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The U.S. Secret Service has issued a warning that criminal gangs that deploy stolen credit and debit cards are increasingly hedging their chances of getting caught carrying multiple counterfeit cards by relying on Fuze Cards, a FinTech that allows users to store dozens of cards on a single device.
After the user chooses the card data to be used, the card data is made available in the dynamic magnetic stripe on the back of the card or via the embedded smart chip. Fuze cards also can be used at ATMs to withdraw funds.
An internal memo the U.S. Secret Service shared with financial industry partners states that Secret Service field offices in New York and St. Louis are currently working criminal investigations where Fuze Cards have been used by fraud rings.
The memo, a copy of which was obtained by KrebsOnSecurity, states that card theft rings are using Fuze Cards to avoid raising suspicions that may arise when shuffling through multiple counterfeit cards at the register.
“The transaction may also appear as a declined transaction but the fraudster, with the push of a button, is changing the card numbers being used,” the memo notes.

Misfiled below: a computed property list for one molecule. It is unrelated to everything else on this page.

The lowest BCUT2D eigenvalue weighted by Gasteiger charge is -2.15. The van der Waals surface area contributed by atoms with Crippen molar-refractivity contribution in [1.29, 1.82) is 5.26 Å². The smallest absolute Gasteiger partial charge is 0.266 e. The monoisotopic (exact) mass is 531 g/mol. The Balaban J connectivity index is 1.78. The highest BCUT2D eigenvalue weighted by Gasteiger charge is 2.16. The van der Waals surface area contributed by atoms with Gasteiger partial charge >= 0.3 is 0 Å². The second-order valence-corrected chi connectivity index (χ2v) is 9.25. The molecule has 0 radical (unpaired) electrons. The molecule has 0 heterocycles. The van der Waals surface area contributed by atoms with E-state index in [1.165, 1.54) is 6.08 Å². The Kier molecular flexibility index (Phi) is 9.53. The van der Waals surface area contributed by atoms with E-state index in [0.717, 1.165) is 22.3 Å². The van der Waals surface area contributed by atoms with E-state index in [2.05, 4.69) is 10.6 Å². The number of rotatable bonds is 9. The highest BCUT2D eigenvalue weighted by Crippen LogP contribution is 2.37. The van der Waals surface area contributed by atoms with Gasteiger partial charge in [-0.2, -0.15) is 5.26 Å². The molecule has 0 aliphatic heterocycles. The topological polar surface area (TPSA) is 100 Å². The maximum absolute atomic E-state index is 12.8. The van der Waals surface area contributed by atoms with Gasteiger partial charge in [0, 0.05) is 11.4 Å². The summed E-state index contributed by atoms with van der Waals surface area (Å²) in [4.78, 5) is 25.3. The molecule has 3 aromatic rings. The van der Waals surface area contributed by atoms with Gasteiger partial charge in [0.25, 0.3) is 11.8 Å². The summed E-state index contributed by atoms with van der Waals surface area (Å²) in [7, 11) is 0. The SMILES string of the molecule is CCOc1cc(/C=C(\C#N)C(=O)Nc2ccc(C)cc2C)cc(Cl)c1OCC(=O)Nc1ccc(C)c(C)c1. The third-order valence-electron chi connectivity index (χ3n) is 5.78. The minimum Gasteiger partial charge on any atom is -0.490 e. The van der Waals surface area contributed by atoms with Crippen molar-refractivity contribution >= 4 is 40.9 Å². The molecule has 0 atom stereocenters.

Fraud rings often will purchase data on thousands of credit and debit cards stolen from hacked point-of-sale devices or obtained via physical card skimmers. The data can be encoded onto any card with a magnetic stripe, and then used to buy high-priced items at retail outlets — or to withdrawn funds from ATMs (if the fraudsters also have the cardholder’s PIN).
But getting caught holding dozens of counterfeit or stolen cards is tough to explain to authorities. Hence, the allure of the Fuze Card, which may appear to the casual observer to be just another credit card in one’s wallet.
With continued improvements in payments security through technologies such as P2PE and EMV, the PCI community has been effective at combating crime in a wide variety of financial institutions, retail environments and enterprises. As the use of stolen or fraudulent cards for in-person card present transactions becomes more difficult, criminals are shifting their focus to [...]
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